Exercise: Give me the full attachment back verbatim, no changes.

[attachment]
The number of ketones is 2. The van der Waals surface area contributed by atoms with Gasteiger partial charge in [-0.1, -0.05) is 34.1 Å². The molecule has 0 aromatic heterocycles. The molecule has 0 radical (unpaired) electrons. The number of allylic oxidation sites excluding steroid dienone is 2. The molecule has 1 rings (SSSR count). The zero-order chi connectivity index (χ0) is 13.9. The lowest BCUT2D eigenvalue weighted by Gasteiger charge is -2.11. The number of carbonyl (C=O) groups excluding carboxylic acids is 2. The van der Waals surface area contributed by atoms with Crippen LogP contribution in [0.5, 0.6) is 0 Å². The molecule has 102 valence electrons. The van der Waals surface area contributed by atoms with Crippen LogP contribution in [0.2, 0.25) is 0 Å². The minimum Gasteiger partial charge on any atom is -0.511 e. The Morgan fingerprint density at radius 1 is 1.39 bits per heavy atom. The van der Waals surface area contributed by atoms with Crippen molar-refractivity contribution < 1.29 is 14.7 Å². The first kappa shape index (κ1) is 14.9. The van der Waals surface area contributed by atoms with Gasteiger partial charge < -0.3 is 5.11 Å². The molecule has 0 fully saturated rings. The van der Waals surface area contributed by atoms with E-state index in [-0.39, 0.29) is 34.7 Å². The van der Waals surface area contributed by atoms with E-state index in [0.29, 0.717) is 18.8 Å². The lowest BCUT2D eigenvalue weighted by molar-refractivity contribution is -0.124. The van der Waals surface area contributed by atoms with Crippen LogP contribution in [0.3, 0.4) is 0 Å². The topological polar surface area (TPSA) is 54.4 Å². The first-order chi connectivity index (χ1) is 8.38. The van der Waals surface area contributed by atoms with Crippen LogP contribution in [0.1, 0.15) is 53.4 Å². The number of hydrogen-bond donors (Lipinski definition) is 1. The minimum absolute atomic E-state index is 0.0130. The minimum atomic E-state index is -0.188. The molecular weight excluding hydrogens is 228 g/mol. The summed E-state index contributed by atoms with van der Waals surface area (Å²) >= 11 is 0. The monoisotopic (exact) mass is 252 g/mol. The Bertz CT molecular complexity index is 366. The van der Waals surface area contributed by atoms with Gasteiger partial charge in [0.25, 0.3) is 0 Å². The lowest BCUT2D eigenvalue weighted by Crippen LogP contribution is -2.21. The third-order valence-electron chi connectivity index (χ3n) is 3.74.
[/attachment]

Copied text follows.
The number of ketones is 2. The van der Waals surface area contributed by atoms with Gasteiger partial charge in [-0.1, -0.05) is 34.1 Å². The molecule has 0 aromatic heterocycles. The molecule has 0 radical (unpaired) electrons. The number of allylic oxidation sites excluding steroid dienone is 2. The molecule has 1 rings (SSSR count). The zero-order chi connectivity index (χ0) is 13.9. The lowest BCUT2D eigenvalue weighted by Gasteiger charge is -2.11. The number of carbonyl (C=O) groups excluding carboxylic acids is 2. The van der Waals surface area contributed by atoms with Crippen LogP contribution in [0.5, 0.6) is 0 Å². The molecule has 102 valence electrons. The van der Waals surface area contributed by atoms with Crippen LogP contribution in [0.2, 0.25) is 0 Å². The minimum Gasteiger partial charge on any atom is -0.511 e. The Morgan fingerprint density at radius 1 is 1.39 bits per heavy atom. The van der Waals surface area contributed by atoms with Crippen molar-refractivity contribution < 1.29 is 14.7 Å². The first kappa shape index (κ1) is 14.9. The van der Waals surface area contributed by atoms with Gasteiger partial charge < -0.3 is 5.11 Å². The molecule has 0 fully saturated rings. The van der Waals surface area contributed by atoms with E-state index in [-0.39, 0.29) is 34.7 Å². The van der Waals surface area contributed by atoms with E-state index in [0.29, 0.717) is 18.8 Å². The lowest BCUT2D eigenvalue weighted by molar-refractivity contribution is -0.124. The van der Waals surface area contributed by atoms with Crippen LogP contribution in [0.3, 0.4) is 0 Å². The topological polar surface area (TPSA) is 54.4 Å². The first-order chi connectivity index (χ1) is 8.38. The van der Waals surface area contributed by atoms with Crippen LogP contribution in [0.1, 0.15) is 53.4 Å². The number of hydrogen-bond donors (Lipinski definition) is 1. The minimum absolute atomic E-state index is 0.0130. The minimum atomic E-state index is -0.188. The molecular weight excluding hydrogens is 228 g/mol. The summed E-state index contributed by atoms with van der Waals surface area (Å²) >= 11 is 0. The monoisotopic (exact) mass is 252 g/mol. The Bertz CT molecular complexity index is 366. The van der Waals surface area contributed by atoms with Gasteiger partial charge in [0.25, 0.3) is 0 Å². The lowest BCUT2D eigenvalue weighted by Crippen LogP contribution is -2.21. The third-order valence-electron chi connectivity index (χ3n) is 3.74.